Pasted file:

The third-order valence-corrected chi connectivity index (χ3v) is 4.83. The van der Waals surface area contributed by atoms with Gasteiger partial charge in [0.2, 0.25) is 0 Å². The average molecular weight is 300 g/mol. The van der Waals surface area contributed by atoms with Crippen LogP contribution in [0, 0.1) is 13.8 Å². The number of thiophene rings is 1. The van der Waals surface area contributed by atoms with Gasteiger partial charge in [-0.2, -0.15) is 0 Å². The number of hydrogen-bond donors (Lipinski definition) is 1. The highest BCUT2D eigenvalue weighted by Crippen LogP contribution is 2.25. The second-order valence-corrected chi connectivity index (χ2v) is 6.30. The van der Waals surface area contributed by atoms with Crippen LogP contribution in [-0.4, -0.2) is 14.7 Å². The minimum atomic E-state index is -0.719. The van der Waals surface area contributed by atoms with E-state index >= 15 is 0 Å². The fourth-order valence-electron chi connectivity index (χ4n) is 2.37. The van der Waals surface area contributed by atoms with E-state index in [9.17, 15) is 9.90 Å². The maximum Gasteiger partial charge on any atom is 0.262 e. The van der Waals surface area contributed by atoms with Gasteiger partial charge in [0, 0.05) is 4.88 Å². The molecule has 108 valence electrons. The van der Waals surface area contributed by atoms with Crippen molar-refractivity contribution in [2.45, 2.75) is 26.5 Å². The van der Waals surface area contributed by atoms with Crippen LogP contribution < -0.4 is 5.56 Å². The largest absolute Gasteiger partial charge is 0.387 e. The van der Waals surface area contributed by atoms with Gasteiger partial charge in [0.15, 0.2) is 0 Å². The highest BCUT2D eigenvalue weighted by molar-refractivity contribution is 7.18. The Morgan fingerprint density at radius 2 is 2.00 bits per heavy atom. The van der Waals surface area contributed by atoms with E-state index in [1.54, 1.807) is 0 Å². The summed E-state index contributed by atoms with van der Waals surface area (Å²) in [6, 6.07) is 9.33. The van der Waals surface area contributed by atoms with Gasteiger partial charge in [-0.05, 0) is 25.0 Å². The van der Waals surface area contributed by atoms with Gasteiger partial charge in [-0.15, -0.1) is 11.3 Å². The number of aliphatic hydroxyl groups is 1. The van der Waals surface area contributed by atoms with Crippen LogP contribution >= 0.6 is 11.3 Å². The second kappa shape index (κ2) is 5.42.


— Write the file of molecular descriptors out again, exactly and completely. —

The third-order valence-corrected chi connectivity index (χ3v) is 4.83. The van der Waals surface area contributed by atoms with Gasteiger partial charge in [0.2, 0.25) is 0 Å². The average molecular weight is 300 g/mol. The van der Waals surface area contributed by atoms with Crippen LogP contribution in [0, 0.1) is 13.8 Å². The number of thiophene rings is 1. The van der Waals surface area contributed by atoms with Gasteiger partial charge in [-0.2, -0.15) is 0 Å². The number of hydrogen-bond donors (Lipinski definition) is 1. The highest BCUT2D eigenvalue weighted by Crippen LogP contribution is 2.25. The second-order valence-corrected chi connectivity index (χ2v) is 6.30. The van der Waals surface area contributed by atoms with Crippen LogP contribution in [-0.4, -0.2) is 14.7 Å². The minimum atomic E-state index is -0.719. The van der Waals surface area contributed by atoms with E-state index >= 15 is 0 Å². The fourth-order valence-electron chi connectivity index (χ4n) is 2.37. The van der Waals surface area contributed by atoms with E-state index in [9.17, 15) is 9.90 Å². The maximum Gasteiger partial charge on any atom is 0.262 e. The van der Waals surface area contributed by atoms with Gasteiger partial charge in [0, 0.05) is 4.88 Å². The molecule has 108 valence electrons. The van der Waals surface area contributed by atoms with Crippen molar-refractivity contribution in [2.45, 2.75) is 26.5 Å². The van der Waals surface area contributed by atoms with Crippen LogP contribution < -0.4 is 5.56 Å². The largest absolute Gasteiger partial charge is 0.387 e. The van der Waals surface area contributed by atoms with Gasteiger partial charge in [0.15, 0.2) is 0 Å². The highest BCUT2D eigenvalue weighted by molar-refractivity contribution is 7.18. The Morgan fingerprint density at radius 2 is 2.00 bits per heavy atom. The van der Waals surface area contributed by atoms with E-state index in [1.54, 1.807) is 0 Å². The summed E-state index contributed by atoms with van der Waals surface area (Å²) in [6, 6.07) is 9.33. The van der Waals surface area contributed by atoms with Gasteiger partial charge in [-0.05, 0) is 25.0 Å². The van der Waals surface area contributed by atoms with Gasteiger partial charge in [-0.15, -0.1) is 11.3 Å². The number of aliphatic hydroxyl groups is 1. The van der Waals surface area contributed by atoms with Crippen LogP contribution >= 0.6 is 11.3 Å². The second kappa shape index (κ2) is 5.42.